When was your last visit to the theatre?

With gigs and festivals dropping off our calendar due to COVID-19, it’s a great time to look into what’s happening locally.

JUTE Theatre is set to run La Bella Figura this October, a deeply moving but comedic musical drama exploring Italian migration to Australia, and more specifically to Far North Queensland.

Written by second generation Italian-Australians and Cairns locals Frank Dangelico and Roz Pappalardo, and local playwright Kathryn Ash, it explores how the concept of ‘the Italian way’ has woven complexities into their lives, with both profound and comedic results.


Through characters representing three generations of Italian-Australians, the production explores the legacy of Italian migration over the past 100 years.

Ms Pappalardo and Mr Dangelico are also the lead actors, both play several characters.

He explained to Tropic Now the concept of La Bella Figura.

“It basically centres on striving for beauty in the way you present yourself,” Mr Dangelico said.


“If people are coming over, you get the good cups and the good tablecloth out and make sure the house is spotless.

“There was a lot of pressure to uphold those standards.”

The production crosses between deeply moving moments and hilarity, mirroring the tug-of-war experience of multi-generational migrants to both fit in with mainstream Aussie culture and protect and preserve their Italian heritage.

Frank Lanza is just one in that community, whose life-long love of music and theatre has led him to join the production's chorus. 

The Cairns-based barrister, migration law specialist and north Queensland’s former honorary vice consul for Italy knows the concept of 'la bella figura' all too well. 

“In Rome, where I grew up, my father would never leave the house without a jacket or tie. It is still the same today,” Mr Lanza said.

“Italian culture is very much dominated by fashion and being on the street is absolutely like being on a catwalk.”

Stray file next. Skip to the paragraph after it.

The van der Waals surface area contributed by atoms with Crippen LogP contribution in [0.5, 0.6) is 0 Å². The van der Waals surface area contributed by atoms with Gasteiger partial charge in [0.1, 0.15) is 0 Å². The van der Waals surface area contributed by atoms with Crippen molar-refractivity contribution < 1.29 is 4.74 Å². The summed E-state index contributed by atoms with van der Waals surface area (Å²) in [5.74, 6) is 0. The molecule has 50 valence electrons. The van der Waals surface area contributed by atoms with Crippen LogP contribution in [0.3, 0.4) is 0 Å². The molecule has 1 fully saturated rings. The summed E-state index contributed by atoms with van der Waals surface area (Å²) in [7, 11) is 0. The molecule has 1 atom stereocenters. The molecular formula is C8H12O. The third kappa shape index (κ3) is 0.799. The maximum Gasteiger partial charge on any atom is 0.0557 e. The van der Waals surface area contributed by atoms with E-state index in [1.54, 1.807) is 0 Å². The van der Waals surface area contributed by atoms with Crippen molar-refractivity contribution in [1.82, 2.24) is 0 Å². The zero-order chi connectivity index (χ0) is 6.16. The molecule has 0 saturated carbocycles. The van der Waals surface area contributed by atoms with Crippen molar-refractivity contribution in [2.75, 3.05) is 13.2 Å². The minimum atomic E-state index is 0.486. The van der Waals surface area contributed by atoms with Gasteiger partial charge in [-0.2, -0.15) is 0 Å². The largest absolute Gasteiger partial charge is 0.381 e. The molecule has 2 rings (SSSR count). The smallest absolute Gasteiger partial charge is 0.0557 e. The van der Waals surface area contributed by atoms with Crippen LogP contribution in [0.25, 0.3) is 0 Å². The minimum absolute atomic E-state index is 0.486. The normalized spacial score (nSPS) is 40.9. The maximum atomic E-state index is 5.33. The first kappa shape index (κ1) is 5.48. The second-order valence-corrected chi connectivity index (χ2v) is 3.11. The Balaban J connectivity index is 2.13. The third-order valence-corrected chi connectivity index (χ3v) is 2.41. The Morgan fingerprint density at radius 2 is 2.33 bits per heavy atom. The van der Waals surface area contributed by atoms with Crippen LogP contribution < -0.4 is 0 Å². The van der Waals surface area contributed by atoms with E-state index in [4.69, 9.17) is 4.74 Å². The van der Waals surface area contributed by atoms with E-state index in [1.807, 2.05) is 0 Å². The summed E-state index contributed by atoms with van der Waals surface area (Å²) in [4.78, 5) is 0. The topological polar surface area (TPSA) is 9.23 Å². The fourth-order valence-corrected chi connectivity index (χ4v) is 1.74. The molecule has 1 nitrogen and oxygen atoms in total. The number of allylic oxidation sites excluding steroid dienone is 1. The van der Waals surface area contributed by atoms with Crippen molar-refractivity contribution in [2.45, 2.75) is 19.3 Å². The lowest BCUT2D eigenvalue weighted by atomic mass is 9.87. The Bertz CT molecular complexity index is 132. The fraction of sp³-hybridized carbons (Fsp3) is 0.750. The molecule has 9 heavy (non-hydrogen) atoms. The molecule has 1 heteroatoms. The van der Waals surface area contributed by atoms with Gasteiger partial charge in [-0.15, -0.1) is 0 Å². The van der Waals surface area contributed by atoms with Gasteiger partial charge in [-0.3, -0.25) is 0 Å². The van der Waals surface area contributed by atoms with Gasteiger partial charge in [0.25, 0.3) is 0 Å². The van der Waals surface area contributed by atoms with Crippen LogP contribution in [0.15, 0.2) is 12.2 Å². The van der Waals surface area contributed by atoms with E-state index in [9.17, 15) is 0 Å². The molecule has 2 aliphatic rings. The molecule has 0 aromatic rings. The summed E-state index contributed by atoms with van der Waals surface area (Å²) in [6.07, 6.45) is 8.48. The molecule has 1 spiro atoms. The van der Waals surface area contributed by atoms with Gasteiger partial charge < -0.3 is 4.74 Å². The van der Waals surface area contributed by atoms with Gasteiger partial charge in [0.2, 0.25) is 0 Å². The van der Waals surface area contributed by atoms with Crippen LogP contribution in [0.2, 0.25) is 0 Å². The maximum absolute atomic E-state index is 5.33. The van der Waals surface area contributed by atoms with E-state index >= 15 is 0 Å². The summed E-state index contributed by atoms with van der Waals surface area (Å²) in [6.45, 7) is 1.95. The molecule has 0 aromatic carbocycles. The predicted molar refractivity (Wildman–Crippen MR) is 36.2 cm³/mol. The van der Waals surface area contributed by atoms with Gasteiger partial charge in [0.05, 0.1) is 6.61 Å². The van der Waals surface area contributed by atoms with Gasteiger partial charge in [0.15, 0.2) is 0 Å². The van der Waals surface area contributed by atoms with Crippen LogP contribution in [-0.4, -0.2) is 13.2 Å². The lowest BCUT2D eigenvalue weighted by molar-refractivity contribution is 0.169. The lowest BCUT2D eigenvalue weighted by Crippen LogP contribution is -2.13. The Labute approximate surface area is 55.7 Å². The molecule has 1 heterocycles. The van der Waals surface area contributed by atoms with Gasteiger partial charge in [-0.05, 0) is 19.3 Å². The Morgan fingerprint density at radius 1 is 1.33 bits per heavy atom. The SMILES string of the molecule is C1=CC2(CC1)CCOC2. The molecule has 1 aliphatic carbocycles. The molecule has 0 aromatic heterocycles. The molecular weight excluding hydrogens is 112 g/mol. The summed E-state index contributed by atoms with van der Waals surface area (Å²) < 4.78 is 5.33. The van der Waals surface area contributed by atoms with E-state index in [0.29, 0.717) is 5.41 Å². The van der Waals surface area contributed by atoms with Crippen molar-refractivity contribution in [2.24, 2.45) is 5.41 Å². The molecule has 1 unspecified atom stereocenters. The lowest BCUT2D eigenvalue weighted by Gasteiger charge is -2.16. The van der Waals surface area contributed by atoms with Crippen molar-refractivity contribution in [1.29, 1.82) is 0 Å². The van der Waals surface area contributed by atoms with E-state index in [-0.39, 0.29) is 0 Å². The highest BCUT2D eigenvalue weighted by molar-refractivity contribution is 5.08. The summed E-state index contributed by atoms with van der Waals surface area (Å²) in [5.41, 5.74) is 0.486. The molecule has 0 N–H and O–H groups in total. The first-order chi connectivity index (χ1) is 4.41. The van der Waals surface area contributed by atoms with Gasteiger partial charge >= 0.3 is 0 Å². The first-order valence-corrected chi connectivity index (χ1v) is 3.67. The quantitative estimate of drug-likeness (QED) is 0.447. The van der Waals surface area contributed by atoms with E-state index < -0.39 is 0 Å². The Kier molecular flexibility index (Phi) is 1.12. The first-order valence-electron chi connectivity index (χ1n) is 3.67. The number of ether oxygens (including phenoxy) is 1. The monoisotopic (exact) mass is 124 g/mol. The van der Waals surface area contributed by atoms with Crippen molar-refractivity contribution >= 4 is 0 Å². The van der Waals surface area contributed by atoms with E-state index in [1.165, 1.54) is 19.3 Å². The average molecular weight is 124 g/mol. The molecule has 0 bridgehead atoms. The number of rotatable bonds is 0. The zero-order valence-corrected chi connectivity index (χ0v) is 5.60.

Mr Lanza said he believes La Bella Figura will resonate with the 6000 Italians living in Cairns – not to mention the second and third generation Italian Australians that comprise 15 per cent of the region’s population.

The crew has also invited the community to get involved, asking for submissions of Italian-Australian family photographs to feature in the production.

“I’m so proud of the script,” Mr Dangelico said.


“It’s not a new story we’re telling, but we are telling it in a different way.”

La Bella Figura is also layered with original songs from celebrated local composer, Rubina Kimiia, some which encourage audience participation.

Under the steady direction of Suellen Maunder, the elements intertwine to create a heart-warming, joyous night of theatre.

La Bella Figura runs from October 15-23 at Bulmba-ja Arts Centre.

It is presented in partnership with Salt House, La Pizza and Total Food Network.

Tickets are on sale now. 

An edited version of this story originally appeared in Tropic magazine Issue 31.


Main points

  • La Bella Figura is JUTE Theatre’s latest production, with a wholly Cairns-based cast and crew
  • A series of shows will run from 15 to 23 October
  • Tickets are on sale for the production at Bulmba-ja Arts Centre
Parts of it have made me roar with laughter and other parts have reduced me to tears because of the authenticity of it.
Frank Dangelico
Co-writer and lead actor
In Italy, you see immaculately dressed people everywhere.
Frank Dangelico
Co-writer and lead actor